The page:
Apple has filed a countersuit against Epic over the latter’s attempt to circumvent App Store rules and avoid paying millions in fees. The lawsuit alleges that Epic is deliberately in breach of contract and asks the court to award damages and prohibit Epic from attempting anything like this again. A brief refresher: Epic in mid August slipped in a new way to buy in-game currency for Fortnite that skipped giving Apple its 30% cut, while simultaneously launching a PR campaign calling the company a monopoly and the App Store rules unjust. Apple responded by banning Epic’s accounts from the App Store, making it clear that this action could be avoided by Epic simply removing or adjusting the in-game store. Epic sought to have a court reverse its ban as an unfair business practice by a monopoly that would be proved as such, but only succeeded in having accounts unrelated to Fortnite unlocked.
As the 2020 presidential election nears, the U.S. populace is as divided as it has been in a long time – and the tempestuous climate could lead to a surge in activity among hacktivists seeking to make a statement. Just this week, Reuters reported that hackers are testing the defenses of President Donald Trump’s campaign and business websites, possibly as a precursor to a future attack intended to take the sites offline. Access to several sites was reportedly already disrupted for short bursts of time from March 15 through June 6. But this could just be the start of a wave of new hacktivism incidents that sabotage the websites or networks of political bodies, and perhaps businesses that take a controversial political stance. “Given the current climate in the U.S. and the amount of activism going on, I think it’s fair to assume that hacktivism activity would parallel community-level activities, since the web is just an extension of activities in real life,” said Michael Kaiser, president and CEO of Defending Digital Campaigns, and former executive director of the National Cyber Security Alliance.
Soon after the World Health Organization declared a pandemic, the Pentagon’s Defense Digital Service and the National Security Agency got to work on a behind-the-scenes protection mission for “Operation Warp Speed,” the U.S. government program responsible for producing 300 million coronavirus vaccine doses by January 2021. Known as the Security and Assurance portion of Operation Warp Speed, the mission is no small effort. Consisting of people from DDS, NSA, FBI, the Department of Homeland Security and the Department of Health and Human Services, it has been running behind the scenes for months, and is being detailed here for the first time.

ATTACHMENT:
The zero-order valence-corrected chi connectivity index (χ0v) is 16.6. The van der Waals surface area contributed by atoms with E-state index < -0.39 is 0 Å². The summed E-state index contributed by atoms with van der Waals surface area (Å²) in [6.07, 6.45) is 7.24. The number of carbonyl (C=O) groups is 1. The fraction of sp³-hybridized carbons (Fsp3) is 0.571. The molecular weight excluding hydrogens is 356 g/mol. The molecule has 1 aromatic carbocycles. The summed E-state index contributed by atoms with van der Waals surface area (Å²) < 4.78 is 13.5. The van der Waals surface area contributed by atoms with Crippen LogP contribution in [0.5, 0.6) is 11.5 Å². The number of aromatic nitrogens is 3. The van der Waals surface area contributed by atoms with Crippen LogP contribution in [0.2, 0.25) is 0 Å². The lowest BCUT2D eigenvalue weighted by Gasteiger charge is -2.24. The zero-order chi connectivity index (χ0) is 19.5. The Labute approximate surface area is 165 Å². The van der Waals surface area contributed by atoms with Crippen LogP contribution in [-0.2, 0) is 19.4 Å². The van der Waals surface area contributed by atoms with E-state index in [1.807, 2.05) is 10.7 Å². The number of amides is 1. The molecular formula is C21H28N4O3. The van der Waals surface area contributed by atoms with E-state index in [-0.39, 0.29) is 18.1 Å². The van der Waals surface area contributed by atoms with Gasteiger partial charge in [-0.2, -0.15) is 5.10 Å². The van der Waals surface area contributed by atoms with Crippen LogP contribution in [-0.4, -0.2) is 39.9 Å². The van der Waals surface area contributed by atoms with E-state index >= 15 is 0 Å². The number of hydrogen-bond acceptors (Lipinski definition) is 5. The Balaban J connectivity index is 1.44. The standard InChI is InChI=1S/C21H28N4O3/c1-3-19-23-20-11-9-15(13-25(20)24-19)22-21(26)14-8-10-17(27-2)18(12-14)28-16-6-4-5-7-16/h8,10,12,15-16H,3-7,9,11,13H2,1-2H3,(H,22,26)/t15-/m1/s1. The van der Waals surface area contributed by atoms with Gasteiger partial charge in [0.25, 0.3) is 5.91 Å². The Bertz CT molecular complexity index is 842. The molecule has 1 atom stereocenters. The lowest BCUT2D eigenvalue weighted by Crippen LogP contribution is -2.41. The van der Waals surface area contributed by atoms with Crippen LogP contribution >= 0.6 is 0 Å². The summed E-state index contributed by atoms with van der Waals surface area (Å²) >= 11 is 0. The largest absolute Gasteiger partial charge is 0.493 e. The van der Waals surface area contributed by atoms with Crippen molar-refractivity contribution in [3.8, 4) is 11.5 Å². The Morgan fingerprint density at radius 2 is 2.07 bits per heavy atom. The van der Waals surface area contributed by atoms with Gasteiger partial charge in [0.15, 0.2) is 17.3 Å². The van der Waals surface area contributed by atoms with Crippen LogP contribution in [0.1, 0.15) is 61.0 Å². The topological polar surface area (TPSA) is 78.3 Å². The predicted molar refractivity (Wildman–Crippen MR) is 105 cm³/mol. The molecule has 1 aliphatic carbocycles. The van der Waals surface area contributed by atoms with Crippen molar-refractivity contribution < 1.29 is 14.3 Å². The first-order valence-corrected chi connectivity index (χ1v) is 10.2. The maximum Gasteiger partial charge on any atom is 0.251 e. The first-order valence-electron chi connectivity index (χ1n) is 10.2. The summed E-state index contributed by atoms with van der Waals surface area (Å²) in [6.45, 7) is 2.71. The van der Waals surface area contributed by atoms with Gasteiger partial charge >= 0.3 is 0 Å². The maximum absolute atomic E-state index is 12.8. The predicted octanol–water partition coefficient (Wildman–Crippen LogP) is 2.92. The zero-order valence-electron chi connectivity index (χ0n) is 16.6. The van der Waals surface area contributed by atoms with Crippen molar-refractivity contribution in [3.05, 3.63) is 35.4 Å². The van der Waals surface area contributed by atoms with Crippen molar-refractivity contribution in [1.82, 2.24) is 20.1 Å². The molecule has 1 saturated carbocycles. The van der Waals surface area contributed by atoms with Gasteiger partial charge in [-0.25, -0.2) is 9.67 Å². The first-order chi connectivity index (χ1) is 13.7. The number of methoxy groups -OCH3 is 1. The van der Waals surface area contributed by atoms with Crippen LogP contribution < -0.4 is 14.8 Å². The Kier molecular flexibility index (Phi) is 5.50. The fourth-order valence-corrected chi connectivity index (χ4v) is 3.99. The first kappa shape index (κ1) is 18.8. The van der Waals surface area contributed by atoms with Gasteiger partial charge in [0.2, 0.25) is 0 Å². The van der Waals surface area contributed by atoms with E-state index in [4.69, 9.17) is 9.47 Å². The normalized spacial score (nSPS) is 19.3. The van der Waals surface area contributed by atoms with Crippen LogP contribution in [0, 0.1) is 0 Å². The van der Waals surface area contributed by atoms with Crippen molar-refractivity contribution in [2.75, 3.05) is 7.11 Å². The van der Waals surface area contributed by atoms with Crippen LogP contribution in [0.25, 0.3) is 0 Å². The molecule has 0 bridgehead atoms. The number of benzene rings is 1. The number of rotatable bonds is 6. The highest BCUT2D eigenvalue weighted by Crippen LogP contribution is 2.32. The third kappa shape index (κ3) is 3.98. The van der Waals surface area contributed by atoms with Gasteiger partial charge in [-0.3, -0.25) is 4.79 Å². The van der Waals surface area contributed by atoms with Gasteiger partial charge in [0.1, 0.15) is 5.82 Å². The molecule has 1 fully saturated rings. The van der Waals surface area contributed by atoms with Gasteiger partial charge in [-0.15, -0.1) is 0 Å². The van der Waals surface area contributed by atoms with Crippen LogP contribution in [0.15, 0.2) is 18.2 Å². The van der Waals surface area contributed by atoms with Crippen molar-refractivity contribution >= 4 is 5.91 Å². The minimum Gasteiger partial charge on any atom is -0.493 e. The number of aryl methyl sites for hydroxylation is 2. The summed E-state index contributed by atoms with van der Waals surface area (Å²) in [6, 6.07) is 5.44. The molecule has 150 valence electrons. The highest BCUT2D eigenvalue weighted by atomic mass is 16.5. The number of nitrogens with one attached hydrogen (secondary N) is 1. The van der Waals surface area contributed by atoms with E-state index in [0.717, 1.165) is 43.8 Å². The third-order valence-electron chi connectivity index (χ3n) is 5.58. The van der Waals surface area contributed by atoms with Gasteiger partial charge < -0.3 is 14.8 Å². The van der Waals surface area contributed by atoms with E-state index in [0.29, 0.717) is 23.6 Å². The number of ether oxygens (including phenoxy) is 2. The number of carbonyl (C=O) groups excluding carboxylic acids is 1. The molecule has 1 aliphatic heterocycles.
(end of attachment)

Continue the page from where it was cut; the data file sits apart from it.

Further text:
The city of Portland just took the fight against facial recognition up a notch. Late Wednesday afternoon, the Portland City Council and Mayor Ted Wheeler voted to adopt two ordinances that will ban use of the tech both by the city, and, in some cases, private businesses. The vote represents a major win in a battle against a biased technology that has led to the wrongful arrest of innocent people. “The dangers and inequities in the current technology are present and clear,” Mayor Wheeler said in Wednesday’s streamed City Council session. Portland joins cities like San Francisco and Boston in banning official city use of the technology, but takes things further by also banning the tech’s use in “places of public accommodation” — a term that means “businesses that are generally open to the public and that fall into one of 12 categories listed in the ADA, such as restaurants, movie theaters, schools, day care facilities, recreation facilities, and doctors’ offices[.]”
A hacker can have any number of reasons to deface a website. They might want to attract attention to some political or social issue, damage someone’s reputation, boost their own reputation, demonstrate a vulnerability in a site’s security, or just have a bit of fun. But the main reason, according to a team of Comparitech researchers that recently delved into the defacement community, is to be noticed. Online vandalism has become somewhat of a sport among a large segment of black hat hackers. It’s a global community that competes and collaborates to deface websites. Although the frequency of their attacks has gone down in recent years, we’ve seen a recent resurgence in defacement activity, which could possibly be attributed to the COVID-19 pandemic: hackers might have more time on their hands and are possibly defacing websites to stave off boredom while in quarantine or lockdown.